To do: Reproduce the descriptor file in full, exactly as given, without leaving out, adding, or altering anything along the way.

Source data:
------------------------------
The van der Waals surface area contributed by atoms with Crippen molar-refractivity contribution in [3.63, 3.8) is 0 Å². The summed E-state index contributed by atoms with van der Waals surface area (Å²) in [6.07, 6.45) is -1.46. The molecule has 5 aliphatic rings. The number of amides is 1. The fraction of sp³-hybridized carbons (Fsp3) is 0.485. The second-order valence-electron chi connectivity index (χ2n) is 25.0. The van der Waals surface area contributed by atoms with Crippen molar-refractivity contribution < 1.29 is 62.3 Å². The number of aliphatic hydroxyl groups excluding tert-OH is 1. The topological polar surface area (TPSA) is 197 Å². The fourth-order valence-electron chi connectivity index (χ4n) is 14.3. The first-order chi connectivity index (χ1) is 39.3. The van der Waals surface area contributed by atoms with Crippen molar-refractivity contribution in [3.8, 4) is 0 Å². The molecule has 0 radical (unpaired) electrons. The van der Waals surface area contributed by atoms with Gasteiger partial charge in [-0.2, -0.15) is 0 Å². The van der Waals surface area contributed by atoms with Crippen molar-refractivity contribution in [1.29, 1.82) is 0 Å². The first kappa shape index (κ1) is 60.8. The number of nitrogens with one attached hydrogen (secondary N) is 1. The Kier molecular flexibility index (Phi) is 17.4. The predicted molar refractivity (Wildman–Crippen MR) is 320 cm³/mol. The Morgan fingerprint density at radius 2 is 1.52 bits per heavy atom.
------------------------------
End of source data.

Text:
The van der Waals surface area contributed by atoms with Crippen molar-refractivity contribution in [3.63, 3.8) is 0 Å². The summed E-state index contributed by atoms with van der Waals surface area (Å²) in [6.07, 6.45) is -1.46. The molecule has 5 aliphatic rings. The number of amides is 1. The fraction of sp³-hybridized carbons (Fsp3) is 0.485. The second-order valence-electron chi connectivity index (χ2n) is 25.0. The van der Waals surface area contributed by atoms with Crippen molar-refractivity contribution < 1.29 is 62.3 Å². The number of aliphatic hydroxyl groups excluding tert-OH is 1. The topological polar surface area (TPSA) is 197 Å². The fourth-order valence-electron chi connectivity index (χ4n) is 14.3. The first-order chi connectivity index (χ1) is 39.3. The van der Waals surface area contributed by atoms with Crippen molar-refractivity contribution in [3.8, 4) is 0 Å². The molecule has 0 radical (unpaired) electrons. The van der Waals surface area contributed by atoms with Gasteiger partial charge in [-0.2, -0.15) is 0 Å². The van der Waals surface area contributed by atoms with Crippen molar-refractivity contribution in [1.29, 1.82) is 0 Å². The first kappa shape index (κ1) is 60.8. The number of nitrogens with one attached hydrogen (secondary N) is 1. The Kier molecular flexibility index (Phi) is 17.4. The predicted molar refractivity (Wildman–Crippen MR) is 320 cm³/mol. The Morgan fingerprint density at radius 2 is 1.52 bits per heavy atom.